Arkansas took advantage of that. But the Diamond Hogs didn’t simply have it fall into their laps. They took advantage of it because they were good enough to take it.

But, yes, not a lot can be gleaned one way or the other after the first weekend of the season. Better opponents, more opponents will tell us more. For now, though, no reason to disbelieve where Arkansas is slotted in the top 5 in the nation.

 

 

The post Arkansas baseball overrated after smashing Bucknell? appeared first on SEC Country.

Kentucky basketball: ‘Whole mood’ changed for Wildcats after Alabama win

Kentucky-Kentucky basketball-John Calipari-Nick Richards-Wenyen Gabriel-Black Panther-Fortnite

LEXINGTON, Ky. — Kentucky’s 81-71 win against Alabama on Saturday snapped a four-game losing streak and slowed any talk of missing the NCAA Tournament. But it also changed things in a less concrete way for the Wildcats.

“It cleared the air, definitely,” sophomore forward Wenyen Gabriel said Monday. “It makes the whole mood change the day after the game. It feels like we haven’t had a win in forever. It feels like we’re on a winning streak again.”

Freshman center Nick Richards said the “winning feeling” is all his team really wanted. Kentucky is the youngest team in the nation, so it only makes sense that nothing could restore confidence the way a win could.

Maybe it wasn’t the reason behind Kentucky’s win Saturday, but Richards and Gabriel separately brought up the same thing Monday: players are hanging out with each other off the court more.

Gabriel said they watched the NBA All-Star Game together Sunday night and that he saw Black Panther with some of his teammates.

Richards said they watch TV with each other, not just sports, and play video games. Richards plays FIFA, but everybody else plays Madden, NBA 2K and Fortnite.

“It actually helps us build chemistry with each other,” Richards said of hanging out. “We can ask each other what we like to do on the court, what we don’t like to do on the court. Each guy will know what this guy’s about to do, what the other person’s about to do. It’s actually really helping us.”

Richards said there were a couple of team meetings. Gabriel said there’s been more after-hours shooting sessions. He said the focus in the locker room has been different before games.

“We really hate that losing feeling so I don’t think we’re ever gonna go back to it,” Richards said.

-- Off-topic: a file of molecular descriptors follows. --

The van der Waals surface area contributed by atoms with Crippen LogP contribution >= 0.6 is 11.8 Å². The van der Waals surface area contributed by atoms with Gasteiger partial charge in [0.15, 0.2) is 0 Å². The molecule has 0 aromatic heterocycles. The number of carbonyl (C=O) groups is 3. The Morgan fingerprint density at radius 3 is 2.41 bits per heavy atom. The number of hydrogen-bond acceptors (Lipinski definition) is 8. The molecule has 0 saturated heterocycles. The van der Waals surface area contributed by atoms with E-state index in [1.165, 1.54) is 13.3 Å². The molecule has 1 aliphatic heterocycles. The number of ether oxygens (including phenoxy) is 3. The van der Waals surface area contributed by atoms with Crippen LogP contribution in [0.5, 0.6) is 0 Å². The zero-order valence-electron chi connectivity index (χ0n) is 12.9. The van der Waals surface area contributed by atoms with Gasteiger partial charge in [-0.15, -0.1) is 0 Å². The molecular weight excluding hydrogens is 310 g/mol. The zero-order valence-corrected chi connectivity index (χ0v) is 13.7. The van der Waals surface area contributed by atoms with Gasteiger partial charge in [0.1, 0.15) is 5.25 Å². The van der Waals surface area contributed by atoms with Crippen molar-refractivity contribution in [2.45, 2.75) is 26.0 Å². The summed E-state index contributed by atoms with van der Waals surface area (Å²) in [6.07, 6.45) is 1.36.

Kentucky (18-9, 7-7 SEC) faces Arkansas (19-8, 8-6 SEC) at 9 p.m. ET Tuesday in Fayetteville.

RELATED: What went right against Alabama, what it might mean for March

RELATED: SEC Bracketology: Kentucky, Arkansas boost NCAA Tournament resumes

Watch: Assistant coach Joel Justus previews Kentucky-Arkansas  (function(d, s, id) { var js, fjs = d.getElementsByTagName(s)[0]; if (d.getElementById(id)) return; js = d.createElement(s); js.id = id; js.src = 'https://connect.facebook.net/en_US/sdk.js#xfbml=1&amp;version=v2.12'; fjs.parentNode.insertBefore(js, fjs);}(document, 'script', 'facebook-jssdk')); Posted by Kentucky Wildcats – SEC Country on Monday, February 19, 2018

The post Kentucky basketball: ‘Whole mood’ changed for Wildcats after Alabama win appeared first on SEC Country.

4 SEC traditions in running to be named America’s favorite in USA Today vote

best SEC traditions-SEC traditions-sports traditions-tommer's corner-the grove-12th man-usa today

Make your voice heard with a vote, SEC fans.

Think your school has the best tradition in America? There’s a chance to have your thought count.

As part of USA Today’s 10Best Readers’ Choice Awards, four SEC traditions are listed among the possibilities to be named the  favorite tradition in American sports. If you haven’t voted yet, you have time. You can vote for your favorite sports tradition once per day until polls close at noon ET on March 5. The winning tradition will be revealed on March 9.

The four SEC traditions included in the vote are as follows:

  • Mississippi State’s cowbell
  • Ole Miss’ The Grove
  • Texas A&amp;M’s Midnight Yell
  • Auburn’s rolling Toomer’s Corner

The other possibilities include the Chicago Cubs’ seventh-inning stretch, Duke’s Cameron Crazies, college basketball’s cutting of the nets, the Kentucky Derby’s hats, Clemson’s Howard’s Rock, Wisconsin’s Jump Around, the Green Bay Packers’ Lambeau Leap, Army and Navy’s March On, Florida State’s Planting of the Spear, Notre Dame’s Play Like a Champion sign, the Oakland Raiders’ Raider Nation, the New York Yankees’ Roll Call, Ohio State’s Script Ohio, Oklahoma’s Sooner Schooner, the Pittsburgh Steelers’ Terrible Towels and the Detroit Red Wings’ Throwing of the Octopus.

Of course, judging traditions is so subjective. But come on, each of those SEC traditions is far superior to most of those other options. (Who really wants to throw an octopus? Ew. And those Kentucky Derby hats? Talk about boring.)